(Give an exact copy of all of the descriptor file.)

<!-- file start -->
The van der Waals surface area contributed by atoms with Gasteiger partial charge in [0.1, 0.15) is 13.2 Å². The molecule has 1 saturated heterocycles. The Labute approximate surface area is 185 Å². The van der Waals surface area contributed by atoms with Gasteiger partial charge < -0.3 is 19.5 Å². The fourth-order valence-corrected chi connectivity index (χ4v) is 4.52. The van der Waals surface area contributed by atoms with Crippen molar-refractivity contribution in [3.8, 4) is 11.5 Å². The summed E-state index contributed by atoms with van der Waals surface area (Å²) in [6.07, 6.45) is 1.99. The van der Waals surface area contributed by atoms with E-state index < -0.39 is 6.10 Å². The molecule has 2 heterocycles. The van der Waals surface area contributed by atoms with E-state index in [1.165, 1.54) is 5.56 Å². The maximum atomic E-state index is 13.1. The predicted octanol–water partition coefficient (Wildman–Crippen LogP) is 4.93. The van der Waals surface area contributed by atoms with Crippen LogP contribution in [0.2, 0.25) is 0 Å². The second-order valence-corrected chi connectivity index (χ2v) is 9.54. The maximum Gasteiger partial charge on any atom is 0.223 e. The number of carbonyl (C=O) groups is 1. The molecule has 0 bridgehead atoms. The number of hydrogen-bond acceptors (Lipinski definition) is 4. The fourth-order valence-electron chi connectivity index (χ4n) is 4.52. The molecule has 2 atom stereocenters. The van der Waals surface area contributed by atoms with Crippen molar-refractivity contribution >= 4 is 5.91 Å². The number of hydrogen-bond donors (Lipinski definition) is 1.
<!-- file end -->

The van der Waals surface area contributed by atoms with Gasteiger partial charge in [0.1, 0.15) is 13.2 Å². The molecule has 1 saturated heterocycles. The Labute approximate surface area is 185 Å². The van der Waals surface area contributed by atoms with Gasteiger partial charge < -0.3 is 19.5 Å². The fourth-order valence-corrected chi connectivity index (χ4v) is 4.52. The van der Waals surface area contributed by atoms with Crippen molar-refractivity contribution in [3.8, 4) is 11.5 Å². The summed E-state index contributed by atoms with van der Waals surface area (Å²) in [6.07, 6.45) is 1.99. The van der Waals surface area contributed by atoms with E-state index < -0.39 is 6.10 Å². The molecule has 2 heterocycles. The van der Waals surface area contributed by atoms with E-state index in [1.165, 1.54) is 5.56 Å². The maximum atomic E-state index is 13.1. The predicted octanol–water partition coefficient (Wildman–Crippen LogP) is 4.93. The van der Waals surface area contributed by atoms with Crippen LogP contribution in [0.2, 0.25) is 0 Å². The second-order valence-corrected chi connectivity index (χ2v) is 9.54. The maximum Gasteiger partial charge on any atom is 0.223 e. The number of carbonyl (C=O) groups is 1. The molecule has 0 bridgehead atoms. The number of hydrogen-bond acceptors (Lipinski definition) is 4. The fourth-order valence-electron chi connectivity index (χ4n) is 4.52. The molecule has 2 atom stereocenters. The van der Waals surface area contributed by atoms with Crippen molar-refractivity contribution >= 4 is 5.91 Å². The number of hydrogen-bond donors (Lipinski definition) is 1.